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Education Special: Consortium paves the way for the future

CHICAGO - A partnership between 13 Midwestern universities and a nationally-recognized research library will change the face of American Indian Studies scholarship and pave the way for small departments in every field, educators say.

Almost through its first official year, members agree the Committee on Institutional Cooperation American Indian Studies Consortium has already proven itself to be a transformative force in American Indian Studies.

"To my way of thinking, this program is tremendously valuable," said Brian Hosmer, who was installed as the consortium's first director last fall. "By combining the resources of the 13 institutions with the Newberry Library's collections and the D'Arcy McNickle Center's 30 year history of promoting quality scholarship and outreach to Indian communities, we have created the largest 'program' in American Indian studies anywhere."

Hosmer, formerly history department chair at the University of Wyoming, Laramie, is also the director of the D'Arcy McNickle Center for American Indian History, located at the Newberry Library in Chicago.

The consortium's primary goal is to facilitate the development and training of graduate students researching the cultures and experiences of American Indians by offering workshops, conferences, seminars, and fellowships to CIC graduate students and faculty. But leaders say they also want the consortium to have practical benefits for all Indian people.

"There is a here-and-now social and cultural component to what we do," Hosmer said. "A lot of what we do is not just research. We want to have it be a positive force in people's lives - and that can be defined in the way communities want to define it."

Beginnings

The American Indian Studies consortium isx the brainchild of Frederick Hoxie, former director of the McNickle center and current Swanlund Professor of History at the University of Illinois at Urbana Champaign.

When he started teaching American Indian Studies at the university in 1998, Hoxie said he realized how the small program size can negatively affect graduate students. Often they have access to one or two professors on campus, and find themselves the only people studying American Indians in their departments.

"It occurred to me many of the people teaching at the 'Big 10' schools were former [McNickle] fellows," Hoxie said. "Just informally, I began taking to some of them about the idea - not really with a consortium in mind - but to see if there might be a way we could hook up and support each other. A network that would be useful."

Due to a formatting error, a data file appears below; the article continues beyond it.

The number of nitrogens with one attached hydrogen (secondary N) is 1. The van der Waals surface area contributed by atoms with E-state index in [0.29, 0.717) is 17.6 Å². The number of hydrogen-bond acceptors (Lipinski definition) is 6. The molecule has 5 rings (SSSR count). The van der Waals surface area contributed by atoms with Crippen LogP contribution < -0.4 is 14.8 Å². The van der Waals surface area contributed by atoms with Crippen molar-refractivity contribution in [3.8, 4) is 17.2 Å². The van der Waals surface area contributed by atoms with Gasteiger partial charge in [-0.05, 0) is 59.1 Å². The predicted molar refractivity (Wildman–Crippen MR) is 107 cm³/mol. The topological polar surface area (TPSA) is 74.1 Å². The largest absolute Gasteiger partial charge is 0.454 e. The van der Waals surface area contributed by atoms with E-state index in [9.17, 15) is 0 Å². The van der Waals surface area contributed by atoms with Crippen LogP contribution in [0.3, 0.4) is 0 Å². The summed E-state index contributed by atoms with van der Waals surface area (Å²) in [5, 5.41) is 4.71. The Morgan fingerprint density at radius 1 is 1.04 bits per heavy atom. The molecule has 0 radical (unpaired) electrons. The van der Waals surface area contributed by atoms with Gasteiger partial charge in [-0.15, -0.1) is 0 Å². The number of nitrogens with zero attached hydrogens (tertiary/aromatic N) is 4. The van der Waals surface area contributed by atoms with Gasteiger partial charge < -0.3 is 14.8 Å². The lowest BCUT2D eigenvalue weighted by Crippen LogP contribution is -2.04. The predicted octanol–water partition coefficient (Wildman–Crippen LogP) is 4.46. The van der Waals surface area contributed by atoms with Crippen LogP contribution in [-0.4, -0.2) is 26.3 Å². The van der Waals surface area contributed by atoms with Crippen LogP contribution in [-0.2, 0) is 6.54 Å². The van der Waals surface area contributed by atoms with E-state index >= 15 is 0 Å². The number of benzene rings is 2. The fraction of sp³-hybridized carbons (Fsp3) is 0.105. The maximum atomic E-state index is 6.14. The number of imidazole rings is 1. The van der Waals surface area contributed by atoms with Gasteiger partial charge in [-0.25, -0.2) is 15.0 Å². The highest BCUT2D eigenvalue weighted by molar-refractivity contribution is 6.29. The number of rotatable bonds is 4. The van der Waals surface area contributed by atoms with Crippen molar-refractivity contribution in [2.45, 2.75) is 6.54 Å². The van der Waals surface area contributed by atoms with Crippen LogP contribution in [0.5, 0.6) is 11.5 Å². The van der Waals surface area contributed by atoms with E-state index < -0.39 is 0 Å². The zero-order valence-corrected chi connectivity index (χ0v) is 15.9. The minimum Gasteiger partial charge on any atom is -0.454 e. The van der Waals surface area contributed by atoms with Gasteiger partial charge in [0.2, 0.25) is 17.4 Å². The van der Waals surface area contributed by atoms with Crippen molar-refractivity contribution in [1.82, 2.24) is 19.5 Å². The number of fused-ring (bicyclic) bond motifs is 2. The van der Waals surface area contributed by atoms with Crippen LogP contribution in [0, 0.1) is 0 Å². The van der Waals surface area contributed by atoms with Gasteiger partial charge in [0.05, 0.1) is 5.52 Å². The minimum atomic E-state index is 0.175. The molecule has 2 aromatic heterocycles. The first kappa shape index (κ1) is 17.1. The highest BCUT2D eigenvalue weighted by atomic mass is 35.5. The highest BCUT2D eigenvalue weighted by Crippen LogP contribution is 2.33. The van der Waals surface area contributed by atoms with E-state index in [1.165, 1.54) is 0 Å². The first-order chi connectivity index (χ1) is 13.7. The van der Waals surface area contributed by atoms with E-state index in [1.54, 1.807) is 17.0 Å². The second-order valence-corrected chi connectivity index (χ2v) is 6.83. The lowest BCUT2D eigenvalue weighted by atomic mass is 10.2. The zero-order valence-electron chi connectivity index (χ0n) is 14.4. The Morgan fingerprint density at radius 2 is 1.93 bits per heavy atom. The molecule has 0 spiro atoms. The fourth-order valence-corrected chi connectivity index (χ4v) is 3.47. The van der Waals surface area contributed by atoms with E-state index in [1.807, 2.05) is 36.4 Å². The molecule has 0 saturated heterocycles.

Hoxie called a meeting at the Newberry Library. Approximately a dozen faculty from all over the Midwest showed up. Those that came had very different resources, he said. But they also had some things in common - almost all had tiny, interdisciplinary American Indian studies certificate programs with few faculty members and only two or three graduate students in each department.

"The idea was if we could form an association and get people together they would be much stronger," Hoxie said.

To kick off the partnership, University of Iowa Assistant Professor of History Jackie Thompson Rand, enrolled Choctaw Nation of Oklahoma, organized a graduate student conference which was held in Iowa City, Spring 2000.

At that first conference, 36 graduate students presented papers from history, American Studies, anthropology, literature and other disciplines. Twenty-five faculty members came from all over the Midwest to show their support for the students, Rand said.

"It was so successful and so fun," said Rand, a current member of the American Indian Studies consortium executive committee. "We just listened to every single paper. We just sat back and listened to the students."

After the conference, Hoxie approached the Newberry Library and the Committee on Institutional Cooperation - a consortium of the "Big 10" schools and the University of Chicago - for their support. His formal proposal was approved in 2001, when the deans of arts and sciences at each university agreed to divide the costs of supporting the American Indian Studies consortium for at least three years. At $11,000 each per year, it's a great bargain, said CIC Director Barbara Allen.

"For this relatively modest amount of money, your institution dramatically increases your students' access to scholars, to a system of fellowships," Allen said. "You get a lot."

How it works

The CIC is a consortium of 12 research universities serving 500,000 students in eight states. It was started in 1958 by university presidents with the idea that by working together, they could advance and experiment with new ideas in education. They share library technology, infrastructures and program ideas.